At The Peck School, perseverance goes hand in hand with design thinking. Nowhere is this more evident than in the annual bridge design and bridge-breaking unit of instruction in Tim Loveday’s Grade 8 physics class.
For weeks, eighth graders have been prototyping their own unique bridge designs, hanging them with weights, breaking them, and refining their designs to produce ever more resilient and efficient structures. One week prior to The Peck School’s wildly-popular Bridge Breaking Assembly, the entire eighth grade class competes in a semi-final event. They gather to see how much weight their bridge designs can hold before they shatter or implode.
Every prototype must be constructed from a defined number of Popsicle sticks and a pre-determined allotment of hot glue. Students also design using the properties and characteristics of a variety of bridge types, such as beam, truss, arch, suspension, and cable-stayed. As they build their own unique designs, their efforts are grounded in concepts learned in class such as Newton's Third Law of Motion, forces acting in tension and compression, and material stresses.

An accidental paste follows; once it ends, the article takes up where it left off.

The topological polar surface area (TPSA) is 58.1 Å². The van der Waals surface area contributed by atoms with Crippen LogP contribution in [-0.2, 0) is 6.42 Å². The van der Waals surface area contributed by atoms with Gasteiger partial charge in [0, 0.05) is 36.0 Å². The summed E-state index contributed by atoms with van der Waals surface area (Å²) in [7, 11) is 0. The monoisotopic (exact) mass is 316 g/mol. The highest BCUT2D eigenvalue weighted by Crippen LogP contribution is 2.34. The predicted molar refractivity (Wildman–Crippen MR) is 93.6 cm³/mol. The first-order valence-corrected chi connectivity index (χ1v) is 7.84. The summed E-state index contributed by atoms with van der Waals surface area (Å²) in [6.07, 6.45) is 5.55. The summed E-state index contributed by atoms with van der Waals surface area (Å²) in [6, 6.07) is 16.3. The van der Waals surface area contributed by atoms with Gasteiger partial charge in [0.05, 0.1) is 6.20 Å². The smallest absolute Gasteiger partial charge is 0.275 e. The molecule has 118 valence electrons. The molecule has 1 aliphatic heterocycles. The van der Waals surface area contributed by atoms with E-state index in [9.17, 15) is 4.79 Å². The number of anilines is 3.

From the semi-final event, eight students with the strongest bridge designs advance to compete in the main event: an engineering showdown attended by the entire school. They have one week prior to the assembly to construct their final bridge, which will call upon all they have learned throughout the process. This final bridge might be the last of dozens they have prototyped.
This year Addysen Downey, Bennett Crosby, Devon Nugent, Franklin Mau, James Thomas, Jordan Cheung, Pierce Malloy, and Trip Pendy advanced to compete in the 2019 Annual Bridge Breaking Assembly. Amidst the sound of snapping popsicle sticks and cheering classmates, Addysen Downey set a new student record. Her bridge held an astounding 359.5 pounds of weight before it collapsed under the pressure. With a mass of only 103.39 grams, her bridge design achieved an efficiency rating of more than 158,000 percent.